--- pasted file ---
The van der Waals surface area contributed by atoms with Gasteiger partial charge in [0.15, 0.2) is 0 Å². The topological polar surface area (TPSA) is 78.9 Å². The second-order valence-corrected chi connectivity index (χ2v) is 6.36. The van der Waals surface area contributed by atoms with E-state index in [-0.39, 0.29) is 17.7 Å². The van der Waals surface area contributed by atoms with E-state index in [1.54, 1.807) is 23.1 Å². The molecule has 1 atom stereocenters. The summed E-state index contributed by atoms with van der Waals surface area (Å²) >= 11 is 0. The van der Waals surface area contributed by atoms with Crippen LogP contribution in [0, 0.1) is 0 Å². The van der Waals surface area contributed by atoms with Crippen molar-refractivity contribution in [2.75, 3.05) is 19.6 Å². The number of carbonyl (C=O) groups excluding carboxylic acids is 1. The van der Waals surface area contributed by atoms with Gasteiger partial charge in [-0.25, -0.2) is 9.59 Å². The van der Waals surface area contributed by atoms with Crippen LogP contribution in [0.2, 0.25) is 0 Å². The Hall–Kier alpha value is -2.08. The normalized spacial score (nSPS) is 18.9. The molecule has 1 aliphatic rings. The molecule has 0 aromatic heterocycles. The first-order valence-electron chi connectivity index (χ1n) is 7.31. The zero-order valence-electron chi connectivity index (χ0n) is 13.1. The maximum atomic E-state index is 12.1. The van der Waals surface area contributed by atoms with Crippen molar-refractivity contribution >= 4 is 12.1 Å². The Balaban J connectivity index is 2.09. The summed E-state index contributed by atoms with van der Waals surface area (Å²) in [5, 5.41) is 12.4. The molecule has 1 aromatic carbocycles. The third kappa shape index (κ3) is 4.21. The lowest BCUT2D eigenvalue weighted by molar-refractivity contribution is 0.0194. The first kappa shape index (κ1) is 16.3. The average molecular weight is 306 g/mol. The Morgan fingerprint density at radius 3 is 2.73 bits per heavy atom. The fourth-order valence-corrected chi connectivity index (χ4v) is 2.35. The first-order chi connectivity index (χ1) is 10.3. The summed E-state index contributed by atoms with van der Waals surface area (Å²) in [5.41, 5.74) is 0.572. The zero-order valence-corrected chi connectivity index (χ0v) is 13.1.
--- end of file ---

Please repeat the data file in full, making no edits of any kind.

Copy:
The van der Waals surface area contributed by atoms with Gasteiger partial charge in [0.15, 0.2) is 0 Å². The topological polar surface area (TPSA) is 78.9 Å². The second-order valence-corrected chi connectivity index (χ2v) is 6.36. The van der Waals surface area contributed by atoms with E-state index in [-0.39, 0.29) is 17.7 Å². The van der Waals surface area contributed by atoms with E-state index in [1.54, 1.807) is 23.1 Å². The molecule has 1 atom stereocenters. The summed E-state index contributed by atoms with van der Waals surface area (Å²) >= 11 is 0. The van der Waals surface area contributed by atoms with Crippen LogP contribution in [0, 0.1) is 0 Å². The van der Waals surface area contributed by atoms with Crippen molar-refractivity contribution in [2.75, 3.05) is 19.6 Å². The number of carbonyl (C=O) groups excluding carboxylic acids is 1. The van der Waals surface area contributed by atoms with Gasteiger partial charge in [-0.25, -0.2) is 9.59 Å². The van der Waals surface area contributed by atoms with Crippen LogP contribution in [0.2, 0.25) is 0 Å². The Hall–Kier alpha value is -2.08. The normalized spacial score (nSPS) is 18.9. The molecule has 1 aliphatic rings. The molecule has 0 aromatic heterocycles. The first-order valence-electron chi connectivity index (χ1n) is 7.31. The zero-order valence-electron chi connectivity index (χ0n) is 13.1. The maximum atomic E-state index is 12.1. The van der Waals surface area contributed by atoms with Crippen molar-refractivity contribution >= 4 is 12.1 Å². The Balaban J connectivity index is 2.09. The summed E-state index contributed by atoms with van der Waals surface area (Å²) in [5, 5.41) is 12.4. The molecule has 1 aromatic carbocycles. The third kappa shape index (κ3) is 4.21. The lowest BCUT2D eigenvalue weighted by molar-refractivity contribution is 0.0194. The first kappa shape index (κ1) is 16.3. The average molecular weight is 306 g/mol. The Morgan fingerprint density at radius 3 is 2.73 bits per heavy atom. The fourth-order valence-corrected chi connectivity index (χ4v) is 2.35. The first-order chi connectivity index (χ1) is 10.3. The summed E-state index contributed by atoms with van der Waals surface area (Å²) in [5.41, 5.74) is 0.572. The zero-order valence-corrected chi connectivity index (χ0v) is 13.1.